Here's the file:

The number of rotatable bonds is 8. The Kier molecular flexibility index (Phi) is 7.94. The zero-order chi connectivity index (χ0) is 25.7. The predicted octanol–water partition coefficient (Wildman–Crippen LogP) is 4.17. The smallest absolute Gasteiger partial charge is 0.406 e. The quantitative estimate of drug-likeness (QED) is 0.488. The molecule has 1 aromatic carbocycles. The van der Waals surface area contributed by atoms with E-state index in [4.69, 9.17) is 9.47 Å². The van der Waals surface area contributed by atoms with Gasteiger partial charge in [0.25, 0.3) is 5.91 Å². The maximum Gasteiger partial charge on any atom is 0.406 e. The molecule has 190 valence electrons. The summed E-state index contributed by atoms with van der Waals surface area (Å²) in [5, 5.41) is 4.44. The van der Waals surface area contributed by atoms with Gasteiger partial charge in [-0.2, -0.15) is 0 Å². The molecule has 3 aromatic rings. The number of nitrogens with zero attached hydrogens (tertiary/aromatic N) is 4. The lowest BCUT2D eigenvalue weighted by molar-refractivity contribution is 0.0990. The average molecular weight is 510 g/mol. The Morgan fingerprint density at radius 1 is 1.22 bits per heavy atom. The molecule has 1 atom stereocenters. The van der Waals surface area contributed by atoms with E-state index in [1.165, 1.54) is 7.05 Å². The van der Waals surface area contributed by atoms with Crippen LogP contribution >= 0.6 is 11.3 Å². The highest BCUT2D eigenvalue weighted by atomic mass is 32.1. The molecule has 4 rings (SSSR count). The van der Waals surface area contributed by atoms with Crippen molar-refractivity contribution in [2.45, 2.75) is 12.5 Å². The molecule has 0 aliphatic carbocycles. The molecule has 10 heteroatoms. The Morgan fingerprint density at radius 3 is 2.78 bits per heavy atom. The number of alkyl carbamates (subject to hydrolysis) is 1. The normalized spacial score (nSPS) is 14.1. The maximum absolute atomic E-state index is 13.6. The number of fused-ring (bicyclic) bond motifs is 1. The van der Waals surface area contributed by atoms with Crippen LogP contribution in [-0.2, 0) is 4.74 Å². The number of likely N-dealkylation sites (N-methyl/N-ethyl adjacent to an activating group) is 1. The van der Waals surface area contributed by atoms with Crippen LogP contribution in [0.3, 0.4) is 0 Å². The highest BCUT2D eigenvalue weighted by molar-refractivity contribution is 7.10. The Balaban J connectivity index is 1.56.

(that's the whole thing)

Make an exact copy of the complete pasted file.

The number of rotatable bonds is 8. The Kier molecular flexibility index (Phi) is 7.94. The zero-order chi connectivity index (χ0) is 25.7. The predicted octanol–water partition coefficient (Wildman–Crippen LogP) is 4.17. The smallest absolute Gasteiger partial charge is 0.406 e. The quantitative estimate of drug-likeness (QED) is 0.488. The molecule has 1 aromatic carbocycles. The van der Waals surface area contributed by atoms with E-state index in [4.69, 9.17) is 9.47 Å². The van der Waals surface area contributed by atoms with Gasteiger partial charge in [0.25, 0.3) is 5.91 Å². The maximum Gasteiger partial charge on any atom is 0.406 e. The molecule has 190 valence electrons. The summed E-state index contributed by atoms with van der Waals surface area (Å²) in [5, 5.41) is 4.44. The van der Waals surface area contributed by atoms with Gasteiger partial charge in [-0.2, -0.15) is 0 Å². The molecule has 3 aromatic rings. The number of nitrogens with zero attached hydrogens (tertiary/aromatic N) is 4. The lowest BCUT2D eigenvalue weighted by molar-refractivity contribution is 0.0990. The average molecular weight is 510 g/mol. The Morgan fingerprint density at radius 1 is 1.22 bits per heavy atom. The molecule has 1 atom stereocenters. The van der Waals surface area contributed by atoms with E-state index in [1.165, 1.54) is 7.05 Å². The van der Waals surface area contributed by atoms with Crippen LogP contribution >= 0.6 is 11.3 Å². The highest BCUT2D eigenvalue weighted by atomic mass is 32.1. The molecule has 4 rings (SSSR count). The van der Waals surface area contributed by atoms with Crippen molar-refractivity contribution in [2.45, 2.75) is 12.5 Å². The molecule has 0 aliphatic carbocycles. The molecule has 10 heteroatoms. The Morgan fingerprint density at radius 3 is 2.78 bits per heavy atom. The number of alkyl carbamates (subject to hydrolysis) is 1. The normalized spacial score (nSPS) is 14.1. The maximum absolute atomic E-state index is 13.6. The number of fused-ring (bicyclic) bond motifs is 1. The van der Waals surface area contributed by atoms with Crippen LogP contribution in [-0.2, 0) is 4.74 Å². The number of likely N-dealkylation sites (N-methyl/N-ethyl adjacent to an activating group) is 1. The van der Waals surface area contributed by atoms with Crippen LogP contribution in [0.3, 0.4) is 0 Å². The highest BCUT2D eigenvalue weighted by molar-refractivity contribution is 7.10. The Balaban J connectivity index is 1.56.